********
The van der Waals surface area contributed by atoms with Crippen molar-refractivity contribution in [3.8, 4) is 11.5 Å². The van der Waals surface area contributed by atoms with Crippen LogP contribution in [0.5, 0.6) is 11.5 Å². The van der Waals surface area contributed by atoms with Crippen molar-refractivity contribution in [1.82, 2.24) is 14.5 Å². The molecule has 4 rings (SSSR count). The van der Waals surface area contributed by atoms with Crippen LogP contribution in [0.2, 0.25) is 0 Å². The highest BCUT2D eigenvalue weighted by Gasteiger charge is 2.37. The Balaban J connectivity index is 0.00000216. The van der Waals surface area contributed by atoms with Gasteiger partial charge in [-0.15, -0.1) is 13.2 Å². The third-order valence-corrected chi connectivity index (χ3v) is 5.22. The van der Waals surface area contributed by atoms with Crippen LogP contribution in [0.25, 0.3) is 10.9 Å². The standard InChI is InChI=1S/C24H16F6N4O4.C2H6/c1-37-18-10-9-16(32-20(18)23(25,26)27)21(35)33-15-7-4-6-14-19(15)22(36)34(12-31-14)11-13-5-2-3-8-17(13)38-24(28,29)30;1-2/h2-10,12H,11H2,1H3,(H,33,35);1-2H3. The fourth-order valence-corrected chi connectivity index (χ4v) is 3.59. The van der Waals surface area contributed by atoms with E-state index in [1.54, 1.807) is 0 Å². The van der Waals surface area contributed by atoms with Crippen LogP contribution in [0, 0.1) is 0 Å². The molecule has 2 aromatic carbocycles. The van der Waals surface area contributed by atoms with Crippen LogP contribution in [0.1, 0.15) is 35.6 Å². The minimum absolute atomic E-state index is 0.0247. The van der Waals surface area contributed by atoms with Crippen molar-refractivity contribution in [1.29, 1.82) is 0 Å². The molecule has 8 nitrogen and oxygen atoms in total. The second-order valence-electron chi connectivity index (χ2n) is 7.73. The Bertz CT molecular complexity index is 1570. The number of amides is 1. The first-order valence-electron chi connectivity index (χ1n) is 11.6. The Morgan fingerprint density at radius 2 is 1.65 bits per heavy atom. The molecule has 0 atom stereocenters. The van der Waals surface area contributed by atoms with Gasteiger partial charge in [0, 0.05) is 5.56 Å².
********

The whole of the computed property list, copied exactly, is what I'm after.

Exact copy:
The van der Waals surface area contributed by atoms with Crippen molar-refractivity contribution in [3.8, 4) is 11.5 Å². The van der Waals surface area contributed by atoms with Crippen LogP contribution in [0.5, 0.6) is 11.5 Å². The van der Waals surface area contributed by atoms with Crippen molar-refractivity contribution in [1.82, 2.24) is 14.5 Å². The molecule has 4 rings (SSSR count). The van der Waals surface area contributed by atoms with Crippen LogP contribution in [0.2, 0.25) is 0 Å². The highest BCUT2D eigenvalue weighted by Gasteiger charge is 2.37. The Balaban J connectivity index is 0.00000216. The van der Waals surface area contributed by atoms with Gasteiger partial charge in [-0.15, -0.1) is 13.2 Å². The third-order valence-corrected chi connectivity index (χ3v) is 5.22. The van der Waals surface area contributed by atoms with Crippen LogP contribution in [0.25, 0.3) is 10.9 Å². The standard InChI is InChI=1S/C24H16F6N4O4.C2H6/c1-37-18-10-9-16(32-20(18)23(25,26)27)21(35)33-15-7-4-6-14-19(15)22(36)34(12-31-14)11-13-5-2-3-8-17(13)38-24(28,29)30;1-2/h2-10,12H,11H2,1H3,(H,33,35);1-2H3. The fourth-order valence-corrected chi connectivity index (χ4v) is 3.59. The van der Waals surface area contributed by atoms with E-state index in [1.54, 1.807) is 0 Å². The van der Waals surface area contributed by atoms with Crippen LogP contribution in [0, 0.1) is 0 Å². The molecule has 2 aromatic carbocycles. The van der Waals surface area contributed by atoms with Crippen LogP contribution in [0.1, 0.15) is 35.6 Å². The minimum absolute atomic E-state index is 0.0247. The van der Waals surface area contributed by atoms with Crippen molar-refractivity contribution in [1.29, 1.82) is 0 Å². The molecule has 8 nitrogen and oxygen atoms in total. The second-order valence-electron chi connectivity index (χ2n) is 7.73. The Bertz CT molecular complexity index is 1570. The number of amides is 1. The first-order valence-electron chi connectivity index (χ1n) is 11.6. The Morgan fingerprint density at radius 2 is 1.65 bits per heavy atom. The molecule has 0 atom stereocenters. The van der Waals surface area contributed by atoms with Gasteiger partial charge in [0, 0.05) is 5.56 Å².